Colourblind Racism

"I don't see colour", a very famous phrase used in the approach of colour blind racism. It’s essentially the idea that the only way to end racial discrimination is by ignoring the reality of their race. This is an issue because by saying you don’t see colour, is saying that you don’t see people of colour. The need for color blindness implies that there is something shameful about the way people of colour and their culture are made we shouldn’t talk about or not see, and dismisses the issues which people of colour face. It was an ideology created by white people who are uncomfortable talking about race which does much more bad than it does good. 

Cultural Appropriation


It's the theft or use of cultural elements of a minority culture for one’s own use , commodification or profit, including symbols , art, traditions, customs especially without understanding, acknowledgement or tribute to the value of the original culture. Examples are using a Native American headdress or Japanese Kimono as costumes. 

Cultural Racism

Refers to the ideology of behaviours and values that see white people and whiteness as better or more normal. It’s an issue that exists in everyday life throughout Europe as it shows up in movies, advertisements, books , fashion, laws and history. It is the influencing of collective cultural beliefs like the beauty standards, in thinking things like blonde hair and blue eyes is valued more over a big afro and full lips on the scale of beauty. 


A term which refers to a wide range of national, ethnic , gender or racial or other backgrounds of people. It includes  all the ways in which people may differ , and recognises everyone and every group as a part of the grand collective which should be valued.    


 It's the effective implementation of diversity. It’s authentically bringing traditionally excluded individuals or groups into activities, processes , activities and decision making in a way that shares power.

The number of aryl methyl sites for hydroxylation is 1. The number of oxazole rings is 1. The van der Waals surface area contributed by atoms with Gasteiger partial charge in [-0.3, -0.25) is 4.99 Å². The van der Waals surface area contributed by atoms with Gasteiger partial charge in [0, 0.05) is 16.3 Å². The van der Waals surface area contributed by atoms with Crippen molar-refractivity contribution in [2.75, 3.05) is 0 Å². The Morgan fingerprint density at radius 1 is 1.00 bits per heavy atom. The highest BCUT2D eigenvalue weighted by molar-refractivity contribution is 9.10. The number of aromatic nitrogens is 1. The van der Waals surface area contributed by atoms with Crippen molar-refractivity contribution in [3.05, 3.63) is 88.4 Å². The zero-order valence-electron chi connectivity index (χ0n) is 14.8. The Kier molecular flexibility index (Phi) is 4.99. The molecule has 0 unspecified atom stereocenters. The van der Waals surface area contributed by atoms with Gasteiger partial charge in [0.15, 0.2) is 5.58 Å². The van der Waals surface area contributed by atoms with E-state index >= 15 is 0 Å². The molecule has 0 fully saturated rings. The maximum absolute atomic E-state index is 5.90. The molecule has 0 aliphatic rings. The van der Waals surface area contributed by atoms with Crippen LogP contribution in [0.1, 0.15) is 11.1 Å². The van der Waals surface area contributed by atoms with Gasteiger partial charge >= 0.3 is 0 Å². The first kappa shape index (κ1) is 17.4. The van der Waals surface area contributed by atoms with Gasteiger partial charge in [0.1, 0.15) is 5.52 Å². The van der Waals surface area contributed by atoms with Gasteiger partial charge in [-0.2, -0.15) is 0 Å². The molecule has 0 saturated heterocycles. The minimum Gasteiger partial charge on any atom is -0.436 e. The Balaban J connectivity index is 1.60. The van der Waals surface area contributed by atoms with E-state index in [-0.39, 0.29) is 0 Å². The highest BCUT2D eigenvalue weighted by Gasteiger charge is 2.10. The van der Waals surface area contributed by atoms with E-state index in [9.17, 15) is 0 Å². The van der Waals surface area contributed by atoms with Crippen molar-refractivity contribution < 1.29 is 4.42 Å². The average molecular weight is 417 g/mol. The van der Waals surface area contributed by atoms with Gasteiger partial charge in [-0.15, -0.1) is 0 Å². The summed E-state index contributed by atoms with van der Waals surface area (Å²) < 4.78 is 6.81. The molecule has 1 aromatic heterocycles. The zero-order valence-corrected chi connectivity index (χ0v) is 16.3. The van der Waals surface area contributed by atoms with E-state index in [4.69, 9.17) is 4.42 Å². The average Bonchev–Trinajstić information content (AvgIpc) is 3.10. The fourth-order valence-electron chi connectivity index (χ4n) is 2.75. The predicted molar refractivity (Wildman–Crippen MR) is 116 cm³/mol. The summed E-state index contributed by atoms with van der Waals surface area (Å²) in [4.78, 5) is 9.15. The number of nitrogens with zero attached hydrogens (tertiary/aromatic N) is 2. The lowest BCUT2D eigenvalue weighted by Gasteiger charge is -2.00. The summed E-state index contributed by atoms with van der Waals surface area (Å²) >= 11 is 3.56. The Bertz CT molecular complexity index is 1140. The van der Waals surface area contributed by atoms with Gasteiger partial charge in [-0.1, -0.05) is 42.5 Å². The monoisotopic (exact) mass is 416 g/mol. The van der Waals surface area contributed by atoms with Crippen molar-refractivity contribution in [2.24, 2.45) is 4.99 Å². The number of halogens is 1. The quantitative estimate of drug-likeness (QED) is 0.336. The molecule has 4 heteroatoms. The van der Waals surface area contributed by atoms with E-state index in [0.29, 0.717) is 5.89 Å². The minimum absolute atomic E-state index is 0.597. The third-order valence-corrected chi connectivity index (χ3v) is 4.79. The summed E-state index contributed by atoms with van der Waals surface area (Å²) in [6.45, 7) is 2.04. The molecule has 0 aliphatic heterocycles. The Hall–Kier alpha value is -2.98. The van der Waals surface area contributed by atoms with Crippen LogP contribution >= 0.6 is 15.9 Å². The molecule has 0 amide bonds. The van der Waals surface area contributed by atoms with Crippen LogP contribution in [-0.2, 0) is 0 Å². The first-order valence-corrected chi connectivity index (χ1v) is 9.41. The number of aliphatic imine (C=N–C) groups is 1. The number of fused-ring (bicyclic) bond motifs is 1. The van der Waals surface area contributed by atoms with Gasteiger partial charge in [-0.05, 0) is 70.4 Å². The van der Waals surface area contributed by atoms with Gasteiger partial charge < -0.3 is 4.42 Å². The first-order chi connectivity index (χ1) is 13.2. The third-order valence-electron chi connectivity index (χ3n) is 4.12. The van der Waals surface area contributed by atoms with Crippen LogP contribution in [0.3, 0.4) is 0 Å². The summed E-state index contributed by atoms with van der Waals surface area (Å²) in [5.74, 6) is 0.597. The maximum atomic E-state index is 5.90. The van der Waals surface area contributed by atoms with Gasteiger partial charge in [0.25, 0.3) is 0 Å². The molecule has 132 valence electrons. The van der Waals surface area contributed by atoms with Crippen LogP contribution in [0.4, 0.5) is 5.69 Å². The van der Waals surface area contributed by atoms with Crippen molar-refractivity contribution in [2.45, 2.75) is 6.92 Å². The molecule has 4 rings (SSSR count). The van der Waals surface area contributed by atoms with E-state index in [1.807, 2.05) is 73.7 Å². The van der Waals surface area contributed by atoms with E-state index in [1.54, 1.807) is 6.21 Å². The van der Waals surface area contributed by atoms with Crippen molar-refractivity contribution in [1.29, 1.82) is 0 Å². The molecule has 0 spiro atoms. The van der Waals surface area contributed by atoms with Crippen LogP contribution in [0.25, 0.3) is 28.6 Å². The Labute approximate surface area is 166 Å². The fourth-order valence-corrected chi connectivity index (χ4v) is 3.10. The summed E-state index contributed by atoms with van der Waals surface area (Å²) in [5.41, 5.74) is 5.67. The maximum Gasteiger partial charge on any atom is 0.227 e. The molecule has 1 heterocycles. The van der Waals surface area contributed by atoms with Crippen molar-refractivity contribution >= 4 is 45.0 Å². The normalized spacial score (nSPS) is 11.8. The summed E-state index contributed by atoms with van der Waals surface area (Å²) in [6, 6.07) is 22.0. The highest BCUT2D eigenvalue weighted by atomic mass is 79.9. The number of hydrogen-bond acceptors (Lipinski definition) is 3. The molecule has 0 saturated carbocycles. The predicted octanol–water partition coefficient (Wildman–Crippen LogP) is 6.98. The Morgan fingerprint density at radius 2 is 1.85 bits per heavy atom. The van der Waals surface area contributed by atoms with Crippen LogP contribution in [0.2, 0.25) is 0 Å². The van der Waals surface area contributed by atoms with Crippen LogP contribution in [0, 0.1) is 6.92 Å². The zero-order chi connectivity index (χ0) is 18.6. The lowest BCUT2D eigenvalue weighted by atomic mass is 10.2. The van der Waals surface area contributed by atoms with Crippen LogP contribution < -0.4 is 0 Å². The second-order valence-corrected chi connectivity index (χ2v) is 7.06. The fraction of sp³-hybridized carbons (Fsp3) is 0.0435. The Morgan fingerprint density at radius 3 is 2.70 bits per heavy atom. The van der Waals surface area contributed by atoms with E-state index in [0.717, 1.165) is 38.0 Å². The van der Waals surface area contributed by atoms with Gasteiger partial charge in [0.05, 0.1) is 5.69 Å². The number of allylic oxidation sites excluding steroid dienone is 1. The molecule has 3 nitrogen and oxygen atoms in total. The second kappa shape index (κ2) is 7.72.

Institutional Racism

The systematic distribution and implementation of resources and institutional policies that create different outcomes for different racial groups, which more than often is to the benefit of white people and the exclusion of people of colour. Examples of this are the implementation of certain laws that make it more difficult for people of colour to gain access to loans or buy houses on the basis of unrealistic requirements or collateral they don’t have.


Karen is a modern slang term created to describe an entitled , obnoxious , middle-aged, racist white woman. Usually seen in memes, millennial and Gen z have created the term as a result of noticing a trend of white women on social media who have targeted and/or complained about black people for the sole reason of their race.


These are everyday verbal or non-verbal , intentional or unintentional insults, behaviours, jokes or habits that connote negative or derogatory messages to targeted persons based only by their race, gender, etc. 

Examples are: holding your bag closer when a person of colour is near, crossing the street when you see a person of colour or automatically assuming that a black person in a store is a security guard and not a store clerk or customer. 

Overt Racism